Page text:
So that will open it. Let's say that I am preparing these for posting on a web site or something. So I just want to do some basic things. I would like to do an auto levels adjustment on them. I would like to resize them and I would like to convert them to JPEG files. So the first thing I need to do is open them. Then I'll go up here and do Auto levels. If I just double click on this, it gets added to the end of the workflow. Then I'm going to do a fit image, and I'm going to tell it that I want these to fit within an 800 by 800 pixel box. Fit image is different than a normal image size.
It's going to say no matter what the orientation of the image, it's going to fit it into that size. So this could be a mix of portrait and landscape images, I'll still have resulting images that I'll fit within the size correctly. Finally, with all that done I want to render out some JPEG files. Every Photoshop workflow, begins with an open action, and ends with a render action. Here I can tell it what I want to do. I can either just say Save, which will save over original files. Or I can spit out lots of different formats. I can say, save me some JPEG files into this folder.
I can give it naming options, I could tell it JPEG parameters. I could even then go and say, oh, and I also want TIFF files saved in another location. So I can save out multiple formats automatically. When I'm done, I just hit the Run button. That will launch Photoshop, pass the images to it, and start doing all these operations on them. Now, at this point, you may be thinking, you're doing a whole lot of work just to do what I can do own my own with the Actions palette in Photoshop. And that's true, a lot of this you can do with Actions. But with Automator, I get a few extra things.
Let's see where it's at here. So Photoshop is staying in the background. If I want, I can tell it to bring Photoshop to the front when it's done. I'm just going to, zip over here to Photoshop. I don't see anything open here. Because it, opened my documents, processed them and saved them. So let's go out to that folder that I created, which is here for the web. And we see that there are five little JPEG files that have all been resized. Auto levels and converted to JPEG. So, Automator took care of that for me. Again, nothing I've done here I, is nothing that I couldn't do with Photoshop's built in actions.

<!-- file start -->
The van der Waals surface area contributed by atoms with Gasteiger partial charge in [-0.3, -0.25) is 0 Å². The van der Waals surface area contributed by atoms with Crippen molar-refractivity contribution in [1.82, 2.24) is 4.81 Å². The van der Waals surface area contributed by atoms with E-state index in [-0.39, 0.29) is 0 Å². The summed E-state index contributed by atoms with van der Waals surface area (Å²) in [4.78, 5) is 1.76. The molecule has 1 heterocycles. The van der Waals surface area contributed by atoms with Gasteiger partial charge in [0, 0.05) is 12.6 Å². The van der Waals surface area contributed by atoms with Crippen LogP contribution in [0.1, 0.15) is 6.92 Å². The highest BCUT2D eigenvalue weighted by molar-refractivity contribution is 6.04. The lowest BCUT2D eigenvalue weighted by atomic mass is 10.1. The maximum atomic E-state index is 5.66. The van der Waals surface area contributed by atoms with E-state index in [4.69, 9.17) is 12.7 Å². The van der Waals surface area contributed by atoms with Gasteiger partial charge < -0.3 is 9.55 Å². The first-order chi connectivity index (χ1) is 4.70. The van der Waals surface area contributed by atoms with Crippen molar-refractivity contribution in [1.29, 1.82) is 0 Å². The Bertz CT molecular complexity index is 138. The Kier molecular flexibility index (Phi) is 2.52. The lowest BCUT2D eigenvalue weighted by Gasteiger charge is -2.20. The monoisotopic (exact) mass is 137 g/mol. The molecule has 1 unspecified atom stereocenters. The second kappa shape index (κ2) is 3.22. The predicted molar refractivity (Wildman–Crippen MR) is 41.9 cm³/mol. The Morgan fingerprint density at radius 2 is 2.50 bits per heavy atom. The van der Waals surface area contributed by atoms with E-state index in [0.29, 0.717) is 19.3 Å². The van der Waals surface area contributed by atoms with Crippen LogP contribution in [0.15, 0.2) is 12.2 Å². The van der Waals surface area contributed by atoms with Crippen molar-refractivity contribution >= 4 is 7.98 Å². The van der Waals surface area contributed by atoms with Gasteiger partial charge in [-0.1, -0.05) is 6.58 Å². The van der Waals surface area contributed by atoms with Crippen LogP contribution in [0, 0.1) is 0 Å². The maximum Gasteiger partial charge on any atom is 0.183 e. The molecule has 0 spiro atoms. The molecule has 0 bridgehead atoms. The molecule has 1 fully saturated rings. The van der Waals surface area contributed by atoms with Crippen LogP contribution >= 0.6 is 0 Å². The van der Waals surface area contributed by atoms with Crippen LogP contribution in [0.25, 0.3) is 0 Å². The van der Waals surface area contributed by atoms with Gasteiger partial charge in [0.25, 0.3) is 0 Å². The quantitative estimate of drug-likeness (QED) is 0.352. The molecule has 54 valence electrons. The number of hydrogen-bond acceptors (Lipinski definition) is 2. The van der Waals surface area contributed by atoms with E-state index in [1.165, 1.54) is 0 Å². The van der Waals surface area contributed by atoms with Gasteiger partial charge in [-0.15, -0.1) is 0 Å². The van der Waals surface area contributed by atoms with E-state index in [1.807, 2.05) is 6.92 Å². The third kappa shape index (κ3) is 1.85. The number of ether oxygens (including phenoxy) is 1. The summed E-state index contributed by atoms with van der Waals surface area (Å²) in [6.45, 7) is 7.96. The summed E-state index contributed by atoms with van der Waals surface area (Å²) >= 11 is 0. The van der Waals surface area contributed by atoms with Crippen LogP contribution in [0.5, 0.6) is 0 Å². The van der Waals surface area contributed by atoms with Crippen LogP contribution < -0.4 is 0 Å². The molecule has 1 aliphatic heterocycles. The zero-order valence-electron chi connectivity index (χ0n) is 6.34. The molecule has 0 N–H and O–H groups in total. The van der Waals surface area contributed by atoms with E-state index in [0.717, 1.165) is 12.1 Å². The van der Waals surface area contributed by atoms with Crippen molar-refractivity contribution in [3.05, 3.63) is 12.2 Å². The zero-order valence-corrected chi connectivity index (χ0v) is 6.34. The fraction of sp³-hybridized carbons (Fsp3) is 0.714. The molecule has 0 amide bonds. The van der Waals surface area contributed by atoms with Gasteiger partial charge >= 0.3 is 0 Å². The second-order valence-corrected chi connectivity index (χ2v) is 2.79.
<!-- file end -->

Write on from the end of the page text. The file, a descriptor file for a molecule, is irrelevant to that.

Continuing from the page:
What Automator gets me though, is some stuff that I cannot do in Photoshop. First of all, I can control other applications with Automator. So let's say what I wanted to do was generate these JPEGs and then upload them to an FTP site. Panic's Transmit, a very good FTP client for the Mac is controllable. You can control it by Automator. So I could install actions for Transmit and then I would just have an FTP, an FTP action that I could drag at the end of my work flow. And things would automatically be pushed onto there. End design is automatorable.
I could add actions that would automatically take these pictures and put them into an end design document. I can build very complex multi application workflows. I can do some other things that I cannot do with normal actions. I can use a little bit of logic, which is something that I can't do normally in Photoshop. And the way that works is through Filter Actions. So if you come down here, you see Filter by Aspect Ratio, Bit Depth Color Mode, EXIF, File Type, IPTC, Orientation. So I could grab a whole big mess of images and say get those, and then Filter By Orientation For Landscape Images.
That would pull only the landscape images from that match. I can then do specific things to them, size them to a particular size, do other operations, then say, now go get all the other images, those will be the portrait ones. I can then do something different to those. Similarly, I could filter by aspect ratio. Do something to images that are three to two, something else to images that are four to three, and so on, and so forth. So I've got some logic operations that I don't get with Photoshop's built in actions. Finally, I can interface with Photoshop's built in actions, by using the Do Action command.
This lets me trigger any action that's currently installed in Photoshop. So in addition to everything that I can do within Automator itself, I can then use Automator to trigger Photoshop actions. So again the big advantage here, is I've got multi application scriptability, and I've got the ability to add a little bit of intelligence. What I use these filters for sometimes is let's say I'm preparing images for a book, I know that I want my color images converted to CMYK. I want the grayscale images output in a slightly different way.
I can build a complex workflow that really facilitates the complex needs of a print publishing pipeline. So, again, this is Automator, a built-in technology for the Mac. I'm sorry if you're a Windows user. There's no way to create this because you need this AppleScript layer in your operating system for this to work. But for Automator to work with Photoshop, you need to go grab those extra little add ons which you can do at Robothpotoshop.com.